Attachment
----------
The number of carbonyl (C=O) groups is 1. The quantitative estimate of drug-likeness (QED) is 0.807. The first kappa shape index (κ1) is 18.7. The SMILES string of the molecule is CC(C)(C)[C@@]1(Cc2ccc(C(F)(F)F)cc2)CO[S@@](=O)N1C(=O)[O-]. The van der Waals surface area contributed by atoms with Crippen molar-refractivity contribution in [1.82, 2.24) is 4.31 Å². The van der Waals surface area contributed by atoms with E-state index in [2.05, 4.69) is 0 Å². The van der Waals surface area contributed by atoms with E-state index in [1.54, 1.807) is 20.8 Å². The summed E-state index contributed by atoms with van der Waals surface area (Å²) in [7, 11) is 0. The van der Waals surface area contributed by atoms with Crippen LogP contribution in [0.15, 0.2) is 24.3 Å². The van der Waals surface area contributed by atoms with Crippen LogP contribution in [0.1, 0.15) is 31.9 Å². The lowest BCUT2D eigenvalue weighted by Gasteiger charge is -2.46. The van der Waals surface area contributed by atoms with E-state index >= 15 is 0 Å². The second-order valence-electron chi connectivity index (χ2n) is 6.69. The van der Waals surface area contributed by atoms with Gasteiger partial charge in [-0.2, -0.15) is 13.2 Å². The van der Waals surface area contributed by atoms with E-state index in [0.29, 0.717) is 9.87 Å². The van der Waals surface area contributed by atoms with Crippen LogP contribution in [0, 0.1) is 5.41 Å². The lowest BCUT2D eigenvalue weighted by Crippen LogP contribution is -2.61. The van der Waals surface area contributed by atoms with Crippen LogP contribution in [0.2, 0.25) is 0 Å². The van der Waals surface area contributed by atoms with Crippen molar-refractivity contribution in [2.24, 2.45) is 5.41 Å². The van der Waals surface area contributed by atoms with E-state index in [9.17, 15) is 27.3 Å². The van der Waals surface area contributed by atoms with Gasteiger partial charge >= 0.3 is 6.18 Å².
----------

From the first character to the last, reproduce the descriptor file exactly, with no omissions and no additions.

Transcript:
The number of carbonyl (C=O) groups is 1. The quantitative estimate of drug-likeness (QED) is 0.807. The first kappa shape index (κ1) is 18.7. The SMILES string of the molecule is CC(C)(C)[C@@]1(Cc2ccc(C(F)(F)F)cc2)CO[S@@](=O)N1C(=O)[O-]. The van der Waals surface area contributed by atoms with Crippen molar-refractivity contribution in [1.82, 2.24) is 4.31 Å². The van der Waals surface area contributed by atoms with E-state index in [2.05, 4.69) is 0 Å². The van der Waals surface area contributed by atoms with E-state index in [1.54, 1.807) is 20.8 Å². The summed E-state index contributed by atoms with van der Waals surface area (Å²) in [7, 11) is 0. The van der Waals surface area contributed by atoms with Crippen LogP contribution in [0.15, 0.2) is 24.3 Å². The van der Waals surface area contributed by atoms with Crippen LogP contribution in [0.1, 0.15) is 31.9 Å². The lowest BCUT2D eigenvalue weighted by Gasteiger charge is -2.46. The van der Waals surface area contributed by atoms with E-state index >= 15 is 0 Å². The second-order valence-electron chi connectivity index (χ2n) is 6.69. The van der Waals surface area contributed by atoms with Gasteiger partial charge in [-0.2, -0.15) is 13.2 Å². The van der Waals surface area contributed by atoms with E-state index in [0.29, 0.717) is 9.87 Å². The van der Waals surface area contributed by atoms with Crippen LogP contribution in [0, 0.1) is 5.41 Å². The lowest BCUT2D eigenvalue weighted by Crippen LogP contribution is -2.61. The van der Waals surface area contributed by atoms with Crippen LogP contribution in [0.2, 0.25) is 0 Å². The van der Waals surface area contributed by atoms with Crippen molar-refractivity contribution in [2.24, 2.45) is 5.41 Å². The van der Waals surface area contributed by atoms with E-state index in [9.17, 15) is 27.3 Å². The van der Waals surface area contributed by atoms with Gasteiger partial charge >= 0.3 is 6.18 Å².